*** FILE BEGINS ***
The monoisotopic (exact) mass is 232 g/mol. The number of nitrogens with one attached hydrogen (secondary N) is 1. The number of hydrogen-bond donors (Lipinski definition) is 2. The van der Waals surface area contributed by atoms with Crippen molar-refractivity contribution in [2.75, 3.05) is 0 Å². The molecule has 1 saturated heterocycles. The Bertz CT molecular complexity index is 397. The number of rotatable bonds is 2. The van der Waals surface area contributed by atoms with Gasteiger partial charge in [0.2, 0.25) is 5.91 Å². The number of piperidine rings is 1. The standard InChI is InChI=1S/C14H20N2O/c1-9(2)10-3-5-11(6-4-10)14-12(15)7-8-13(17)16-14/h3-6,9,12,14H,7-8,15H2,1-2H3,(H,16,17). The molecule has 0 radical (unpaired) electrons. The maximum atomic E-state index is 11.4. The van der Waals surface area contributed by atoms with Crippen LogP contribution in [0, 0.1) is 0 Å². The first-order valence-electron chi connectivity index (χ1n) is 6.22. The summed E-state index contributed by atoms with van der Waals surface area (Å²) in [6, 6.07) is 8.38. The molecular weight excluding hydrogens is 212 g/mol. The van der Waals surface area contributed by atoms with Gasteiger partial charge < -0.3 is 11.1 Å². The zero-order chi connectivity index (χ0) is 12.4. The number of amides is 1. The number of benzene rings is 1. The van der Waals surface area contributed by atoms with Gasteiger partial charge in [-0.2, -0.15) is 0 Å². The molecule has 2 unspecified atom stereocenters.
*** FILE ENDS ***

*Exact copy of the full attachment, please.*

The monoisotopic (exact) mass is 232 g/mol. The number of nitrogens with one attached hydrogen (secondary N) is 1. The number of hydrogen-bond donors (Lipinski definition) is 2. The van der Waals surface area contributed by atoms with Crippen molar-refractivity contribution in [2.75, 3.05) is 0 Å². The molecule has 1 saturated heterocycles. The Bertz CT molecular complexity index is 397. The number of rotatable bonds is 2. The van der Waals surface area contributed by atoms with Gasteiger partial charge in [0.2, 0.25) is 5.91 Å². The number of piperidine rings is 1. The standard InChI is InChI=1S/C14H20N2O/c1-9(2)10-3-5-11(6-4-10)14-12(15)7-8-13(17)16-14/h3-6,9,12,14H,7-8,15H2,1-2H3,(H,16,17). The molecule has 0 radical (unpaired) electrons. The maximum atomic E-state index is 11.4. The van der Waals surface area contributed by atoms with Crippen LogP contribution in [0, 0.1) is 0 Å². The first-order valence-electron chi connectivity index (χ1n) is 6.22. The summed E-state index contributed by atoms with van der Waals surface area (Å²) in [6, 6.07) is 8.38. The molecular weight excluding hydrogens is 212 g/mol. The van der Waals surface area contributed by atoms with Gasteiger partial charge < -0.3 is 11.1 Å². The zero-order chi connectivity index (χ0) is 12.4. The number of amides is 1. The number of benzene rings is 1. The van der Waals surface area contributed by atoms with Gasteiger partial charge in [-0.2, -0.15) is 0 Å². The molecule has 2 unspecified atom stereocenters.